- What is Libor and Why Does Its Phase-Out Matter?
- July 31, 2018 | Author: Rebecca F. Clarkson
- Law Firm: HunterMaclean - Savannah Office
LIBOR, the London Interbank Offered Rate, sometimes referred to as the Eurodollar rate in loan documents, is calculated and published on a daily basis by averaging the price at which each of eighteen banks believes it can purchase unsecured funds on that date. In the United States, LIBOR is the most used reference rate in commercial loan transactions with a floating interest rate. To calculate the floating interest rate, a reference rate is used to determine the applicable interest rate at designated times. A floating interest rate may reset on the first day of each quarter at LIBOR plus one percent. Any change in LIBOR has a direct impact on a borrower of a floating rate loan.
Due to misreporting by some of the banks participating in the calculation of LIBOR, LIBOR is being phased out and will not be available after December 31, 2021. Most commercial loans have a term of between three and five years. A loan with a maturity of three and a half years or more will exist after the LIBOR phase-out, and a loan with a maturity date on or before December 31, 2021 may be extended and remain outstanding after the LIBOR phase-out. A borrower executing loan documents (whether for a new loan or an amendment to an existing loan) should ensure that it is comfortable with how the phase-out of LIBOR is addressed in the loan documents.
LIBOR is popular with lenders because, theoretically, it best reflects the actual cost to the lender of making the loan to the borrower. LIBOR is appealing to borrowers because it is an independently calculated rate that is not tied to an individual lender’s financial health. LIBOR phase-out has been resisted because the other rates do not as closely reflect the actual cost to the lender, requiring the lender to build in other mechanisms for managing its risk, which may make a loan more expensive for the borrower. There is no clear successor rate to LIBOR.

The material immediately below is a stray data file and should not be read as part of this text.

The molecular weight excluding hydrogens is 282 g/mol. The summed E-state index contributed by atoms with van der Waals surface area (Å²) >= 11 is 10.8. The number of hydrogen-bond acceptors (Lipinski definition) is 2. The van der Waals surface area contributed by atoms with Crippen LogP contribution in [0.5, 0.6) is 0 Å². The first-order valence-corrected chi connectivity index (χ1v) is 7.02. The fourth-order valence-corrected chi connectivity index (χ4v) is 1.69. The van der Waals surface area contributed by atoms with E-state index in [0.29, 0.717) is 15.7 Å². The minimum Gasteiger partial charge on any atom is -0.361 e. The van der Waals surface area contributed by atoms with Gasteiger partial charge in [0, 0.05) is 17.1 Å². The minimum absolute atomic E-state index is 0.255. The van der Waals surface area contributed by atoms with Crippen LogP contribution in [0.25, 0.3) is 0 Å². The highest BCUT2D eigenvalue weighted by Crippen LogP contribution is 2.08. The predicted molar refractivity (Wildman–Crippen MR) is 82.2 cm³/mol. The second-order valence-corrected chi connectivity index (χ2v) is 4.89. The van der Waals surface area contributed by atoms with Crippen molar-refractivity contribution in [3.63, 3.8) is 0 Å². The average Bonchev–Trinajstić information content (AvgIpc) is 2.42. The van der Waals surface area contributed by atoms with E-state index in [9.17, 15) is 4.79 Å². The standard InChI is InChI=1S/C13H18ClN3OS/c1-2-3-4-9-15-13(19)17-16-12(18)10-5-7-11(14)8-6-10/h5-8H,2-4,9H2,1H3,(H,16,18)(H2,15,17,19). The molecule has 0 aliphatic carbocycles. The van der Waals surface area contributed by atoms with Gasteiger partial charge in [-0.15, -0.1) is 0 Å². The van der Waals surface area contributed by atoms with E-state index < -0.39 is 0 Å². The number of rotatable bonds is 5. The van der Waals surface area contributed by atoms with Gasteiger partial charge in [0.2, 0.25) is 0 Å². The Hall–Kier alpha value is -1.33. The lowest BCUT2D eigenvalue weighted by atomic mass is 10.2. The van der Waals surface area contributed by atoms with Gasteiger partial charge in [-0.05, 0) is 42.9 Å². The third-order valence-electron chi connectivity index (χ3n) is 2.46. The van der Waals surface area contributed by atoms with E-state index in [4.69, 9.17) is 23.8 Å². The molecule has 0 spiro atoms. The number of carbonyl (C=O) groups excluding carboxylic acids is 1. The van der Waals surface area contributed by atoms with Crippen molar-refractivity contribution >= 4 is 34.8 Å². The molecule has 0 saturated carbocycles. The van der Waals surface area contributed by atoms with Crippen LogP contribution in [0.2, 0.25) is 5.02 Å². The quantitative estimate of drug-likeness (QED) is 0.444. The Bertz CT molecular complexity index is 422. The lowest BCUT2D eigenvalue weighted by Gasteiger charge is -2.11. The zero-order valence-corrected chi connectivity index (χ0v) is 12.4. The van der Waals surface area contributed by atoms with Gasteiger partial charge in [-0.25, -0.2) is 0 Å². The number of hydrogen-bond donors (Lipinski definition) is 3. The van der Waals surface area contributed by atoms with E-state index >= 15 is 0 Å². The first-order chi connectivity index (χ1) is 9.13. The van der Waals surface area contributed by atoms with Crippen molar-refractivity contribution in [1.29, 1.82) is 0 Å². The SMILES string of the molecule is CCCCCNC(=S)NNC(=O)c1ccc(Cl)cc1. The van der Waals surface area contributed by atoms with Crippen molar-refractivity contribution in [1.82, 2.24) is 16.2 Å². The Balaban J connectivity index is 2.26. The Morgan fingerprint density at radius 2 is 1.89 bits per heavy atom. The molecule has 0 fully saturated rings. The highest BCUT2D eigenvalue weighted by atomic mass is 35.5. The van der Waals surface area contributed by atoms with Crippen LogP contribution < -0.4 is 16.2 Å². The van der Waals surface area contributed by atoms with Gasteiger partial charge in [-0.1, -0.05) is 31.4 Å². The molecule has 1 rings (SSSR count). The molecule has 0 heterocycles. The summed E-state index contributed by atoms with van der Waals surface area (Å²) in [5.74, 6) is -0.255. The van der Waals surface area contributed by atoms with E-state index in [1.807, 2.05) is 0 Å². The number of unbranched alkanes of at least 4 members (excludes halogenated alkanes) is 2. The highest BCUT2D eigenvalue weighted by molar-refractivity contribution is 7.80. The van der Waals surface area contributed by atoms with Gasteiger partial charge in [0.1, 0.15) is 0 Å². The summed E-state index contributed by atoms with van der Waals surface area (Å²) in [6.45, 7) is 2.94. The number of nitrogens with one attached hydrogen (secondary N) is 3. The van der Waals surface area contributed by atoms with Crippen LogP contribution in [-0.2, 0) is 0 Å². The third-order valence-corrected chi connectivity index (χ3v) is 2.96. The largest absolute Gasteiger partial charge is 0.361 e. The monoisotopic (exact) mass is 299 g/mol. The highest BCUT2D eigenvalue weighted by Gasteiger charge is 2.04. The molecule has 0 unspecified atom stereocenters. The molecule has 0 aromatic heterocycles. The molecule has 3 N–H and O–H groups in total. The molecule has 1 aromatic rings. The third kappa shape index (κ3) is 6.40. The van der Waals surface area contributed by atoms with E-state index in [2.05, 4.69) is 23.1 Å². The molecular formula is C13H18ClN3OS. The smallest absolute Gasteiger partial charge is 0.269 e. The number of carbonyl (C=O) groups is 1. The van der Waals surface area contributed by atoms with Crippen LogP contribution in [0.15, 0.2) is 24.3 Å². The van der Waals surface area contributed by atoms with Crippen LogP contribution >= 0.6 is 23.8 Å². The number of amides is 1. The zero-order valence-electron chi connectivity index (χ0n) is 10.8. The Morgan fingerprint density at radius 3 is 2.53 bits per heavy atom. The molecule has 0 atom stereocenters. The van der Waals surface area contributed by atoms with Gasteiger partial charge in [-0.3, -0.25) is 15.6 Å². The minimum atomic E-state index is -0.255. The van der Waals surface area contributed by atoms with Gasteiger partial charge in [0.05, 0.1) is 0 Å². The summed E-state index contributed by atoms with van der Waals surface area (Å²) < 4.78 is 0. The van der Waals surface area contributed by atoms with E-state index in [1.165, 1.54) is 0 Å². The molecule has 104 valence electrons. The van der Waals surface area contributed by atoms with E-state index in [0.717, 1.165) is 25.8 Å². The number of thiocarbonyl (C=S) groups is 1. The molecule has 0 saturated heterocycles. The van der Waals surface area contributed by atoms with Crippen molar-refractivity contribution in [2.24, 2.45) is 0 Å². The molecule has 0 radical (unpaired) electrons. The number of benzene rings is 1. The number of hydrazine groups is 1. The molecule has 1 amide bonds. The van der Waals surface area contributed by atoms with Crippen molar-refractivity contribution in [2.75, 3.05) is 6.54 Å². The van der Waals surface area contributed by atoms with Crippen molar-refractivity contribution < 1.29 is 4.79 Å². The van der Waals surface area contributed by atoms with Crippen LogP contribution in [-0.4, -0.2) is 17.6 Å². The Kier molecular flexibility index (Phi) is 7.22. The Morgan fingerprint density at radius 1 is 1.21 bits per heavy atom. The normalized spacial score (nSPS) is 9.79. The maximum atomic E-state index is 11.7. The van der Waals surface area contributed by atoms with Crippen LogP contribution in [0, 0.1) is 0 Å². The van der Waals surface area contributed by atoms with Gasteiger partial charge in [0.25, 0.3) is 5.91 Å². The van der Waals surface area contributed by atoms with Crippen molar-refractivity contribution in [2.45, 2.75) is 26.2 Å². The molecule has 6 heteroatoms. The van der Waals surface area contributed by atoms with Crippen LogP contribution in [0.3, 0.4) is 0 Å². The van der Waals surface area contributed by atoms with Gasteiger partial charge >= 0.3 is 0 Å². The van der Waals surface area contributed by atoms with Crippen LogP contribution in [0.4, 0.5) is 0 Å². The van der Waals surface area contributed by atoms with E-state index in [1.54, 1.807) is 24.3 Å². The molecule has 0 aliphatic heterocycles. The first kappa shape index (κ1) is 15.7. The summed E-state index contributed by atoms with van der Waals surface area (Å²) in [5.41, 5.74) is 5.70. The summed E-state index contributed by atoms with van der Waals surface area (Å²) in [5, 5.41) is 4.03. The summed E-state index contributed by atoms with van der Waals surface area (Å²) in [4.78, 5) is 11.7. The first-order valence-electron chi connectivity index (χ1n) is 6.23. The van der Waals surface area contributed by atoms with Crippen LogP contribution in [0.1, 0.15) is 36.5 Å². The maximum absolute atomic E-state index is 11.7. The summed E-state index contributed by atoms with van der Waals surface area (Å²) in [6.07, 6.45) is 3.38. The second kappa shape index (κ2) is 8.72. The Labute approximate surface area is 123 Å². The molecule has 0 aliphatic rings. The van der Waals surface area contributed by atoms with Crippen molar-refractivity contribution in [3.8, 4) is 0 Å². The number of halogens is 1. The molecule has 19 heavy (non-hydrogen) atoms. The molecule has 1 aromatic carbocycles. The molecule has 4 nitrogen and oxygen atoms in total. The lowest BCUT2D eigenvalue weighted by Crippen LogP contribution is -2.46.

The Federal Reserve Bank of New York has proposed the Secured Overnight Financing Rate (SOFR), which has been published on a daily basis since April 3, 2018, as the replacement for LIBOR. Lenders have shown reluctance to adopt SOFR, instead including provisions providing a mechanism for selecting a successor rate once LIBOR is no longer available. Because almost all loan documents being prepared at this time include provisions to address how the interest rate will be calculated when LIBOR is no longer available, borrowers of floating rate loans need to negotiate now to best protect their interests.The most popular change has been a revision of the market disruption provision to add language providing for a successor interest rate. Some documents include a stand-alone provision providing how the successor interest rate will be determined. Still others have revised the LIBOR definition to include a method for determining a successor interest rate. More important than where the language appears is what the language says. The new provisions have varied from the administrative agent, representative of the lenders, independently selecting the new interest rate to the administrative agent, lender(s), and borrower working together to select the successor interest rate. The market is yet to see a deal that permits the borrower to select the successor interest rate. It is important that the borrower be entitled to at least consent to the new interest rate. Otherwise, the borrower could be stuck with a loan at a significantly higher interest rate than that calculated using LIBOR.